Private vehicle ownership in Pakistan has risen sharply over the last 4 years. More than 9% of households now own cars, up from 6% in 2015. Motorcycle ownership has jumped from 41% of households in 2015 to 53% now, according to data released by Federal Bureau of Statistics (FBS) recently. There are 32.2 million households in Pakistan, according to 2017 Census.



http://www.riazhaq.com/2019/06/vehicles-in-pakistan-over-half-of-all.html
Riaz Haq said…
In Pakistan, it’s middle class rising
S. Akbar Zaidi

https://www.thehindu.com/opinion/lead/in-pakistan-its-middle-class-rising/article17378526.ece

he general perception still, and unfortunately, held by many people, foreigners and Pakistanis, is that Pakistan is largely an agricultural, rural economy, where “feudals” dominate the economic, social, and particularly political space. Nothing could be further from this outdated, false framing of Pakistan’s political economy. Perhaps the single most significant consequence of the social and structural transformation under way for the last two decades has been the rise and consolidation of a Pakistani middle class, both rural, but especially, urban.

-------------------

Girls shining
Data based on social, economic and spatial categories all support this argument. While literacy rates in Pakistan have risen to around 60%, perhaps more important has been the significant rise in girls’ literacy and in their education. Their enrolment at the primary school level, while still less than it is for boys, is rising faster than it is for boys. What is even more surprising is that this pattern is reinforced even for middle level education where, between 2002-03 and 2012-13, there had been an increase by as much as 54% when compared to 26% for that of boys. At the secondary level, again unexpectedly, girls’ participation has increased by 53% over the decade, about the same as it has for boys. While boys outnumber girls in school, girls are catching up. In 2014-15, it was estimated that there were more girls enrolled in Pakistan’s universities than boys — 52% and 48%, respectively. Pakistan’s middle class has realised the significance of girls’ education, even up to the college and university level.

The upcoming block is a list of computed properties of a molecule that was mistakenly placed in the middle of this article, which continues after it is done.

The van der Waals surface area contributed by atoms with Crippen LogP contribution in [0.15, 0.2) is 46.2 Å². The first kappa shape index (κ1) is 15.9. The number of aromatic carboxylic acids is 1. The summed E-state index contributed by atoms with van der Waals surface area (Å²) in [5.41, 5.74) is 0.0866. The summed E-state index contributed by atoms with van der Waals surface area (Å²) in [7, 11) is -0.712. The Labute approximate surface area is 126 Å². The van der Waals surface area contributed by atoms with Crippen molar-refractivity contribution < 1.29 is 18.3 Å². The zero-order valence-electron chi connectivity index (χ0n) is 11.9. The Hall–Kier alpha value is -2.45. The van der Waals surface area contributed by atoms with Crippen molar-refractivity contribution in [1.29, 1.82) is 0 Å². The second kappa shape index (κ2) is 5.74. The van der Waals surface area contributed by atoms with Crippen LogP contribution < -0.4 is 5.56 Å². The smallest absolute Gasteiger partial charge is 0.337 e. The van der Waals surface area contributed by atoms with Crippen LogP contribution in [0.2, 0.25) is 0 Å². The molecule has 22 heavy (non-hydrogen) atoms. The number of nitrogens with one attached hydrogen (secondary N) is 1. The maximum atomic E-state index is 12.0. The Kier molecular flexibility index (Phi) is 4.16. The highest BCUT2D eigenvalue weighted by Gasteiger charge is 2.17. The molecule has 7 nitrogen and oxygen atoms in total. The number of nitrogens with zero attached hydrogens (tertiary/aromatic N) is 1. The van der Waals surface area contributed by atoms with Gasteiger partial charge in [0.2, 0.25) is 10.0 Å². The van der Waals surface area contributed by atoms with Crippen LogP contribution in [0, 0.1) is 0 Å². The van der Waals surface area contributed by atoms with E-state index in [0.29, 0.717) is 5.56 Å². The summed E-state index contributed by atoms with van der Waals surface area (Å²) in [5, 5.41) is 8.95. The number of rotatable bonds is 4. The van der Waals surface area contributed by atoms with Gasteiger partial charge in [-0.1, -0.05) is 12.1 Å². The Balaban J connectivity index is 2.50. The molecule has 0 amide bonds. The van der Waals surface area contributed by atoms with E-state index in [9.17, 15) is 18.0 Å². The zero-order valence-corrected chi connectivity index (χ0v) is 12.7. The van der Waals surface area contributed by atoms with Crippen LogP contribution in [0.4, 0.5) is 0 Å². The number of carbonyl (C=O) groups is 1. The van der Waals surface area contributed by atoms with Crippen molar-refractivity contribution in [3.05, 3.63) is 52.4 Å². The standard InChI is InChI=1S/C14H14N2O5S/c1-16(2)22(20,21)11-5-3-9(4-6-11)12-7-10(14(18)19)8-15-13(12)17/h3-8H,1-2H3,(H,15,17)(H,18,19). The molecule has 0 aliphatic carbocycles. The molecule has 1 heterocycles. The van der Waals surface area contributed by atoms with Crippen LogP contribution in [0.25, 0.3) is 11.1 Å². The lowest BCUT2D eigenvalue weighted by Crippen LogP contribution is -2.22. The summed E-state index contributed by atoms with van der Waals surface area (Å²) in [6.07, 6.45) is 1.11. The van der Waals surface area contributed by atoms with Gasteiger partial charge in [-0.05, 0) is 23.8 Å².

In spatial terms, most social scientists would agree that Pakistan is almost all, or at least predominantly, urban rather than rural, even though such categories are difficult to concretise. Research in Pakistan has revealed that at least 70% of Pakistanis live in urban or urbanising settlements, and not in rural settlements, whatever they are. Using data about access to urban facilities and services such as electricity, education, transport and communication connectivity, this is a low estimate. Moreover, even in so-called “rural” and agricultural settlements, data show that around 60% or more of incomes accrue from non-agricultural sources such as remittances and services. Clearly, whatever the rural is, it is no longer agricultural. Numerous other sets of statistics would enhance the middle class thesis in Pakistan.
Riaz Haq said…
"This challenge is the massive efforts being made by the 1.3 billion Muslims to modernize and create the same kind of comfortable and secure middle-class living standards that most American and Chinese citizens already enjoy. Fortunately, most Muslim societies are slowly and steadily succeeding, including the most populous Islamic countries of Indonesia and Malaysia, Pakistan and Bangladesh. Over time, these more successful Islamic societies will have a positive impact on some of the more troubled Arab nations in the Middle East."

Mahbubani, Kishore. Has China Won? (pp. 279-281). PublicAffairs. Kindle Edition.
Riaz Haq said…
Iron, steel output swells to 4.7m tonnes

https://www.dawn.com/news/1646475

KARACHI: The production of iron and steel, with billets/ingots mainly used in the construction industry, in the last 10 years swelled by 196 per cent to 4.777 million tonnes in FY21 from 1.616m tonnes in FY12.

H/CR sheets/strips, coils/plates, also known as flat steel products for production of electronics, surged to 3.296m tonnes in FY21 from 1.850m tonnes in FY12, Pakistan Bureau of Statistics (PBS) data of Large-Scale Manufacturing (LSM) showed.

Rising production of steel related products has led to higher imports of raw materials. For making steel bars, the country’s iron and steel scrap imports in FY21 rose to 4.719m tonnes costing $1.86bn from 1.568m tonnes valuing $538m in 2011-12, the PBS figures showed.

Besides, iron and steel imports swelled to 2.992m tonnes amounting to $1.959bn in FY21 from 1.755m tonnes ($1.4bn) in 2011-12.


Commenting on rising demand for steel bars, Pakistan Association of Large Steel Producers Secretary General Syed Wajid Bukhari said steel bar production till 2011-12 was about three to 3.5m tonnes while the current demand now hovers between 6.5m tonnes to 7m tonnes.

He attributed increase in steel bar prices to soaring scrap prices in the world market to $550 per tonne from $300 per tonne while one dollar is now equal to 168 as compared to Rs85 in 2011-12.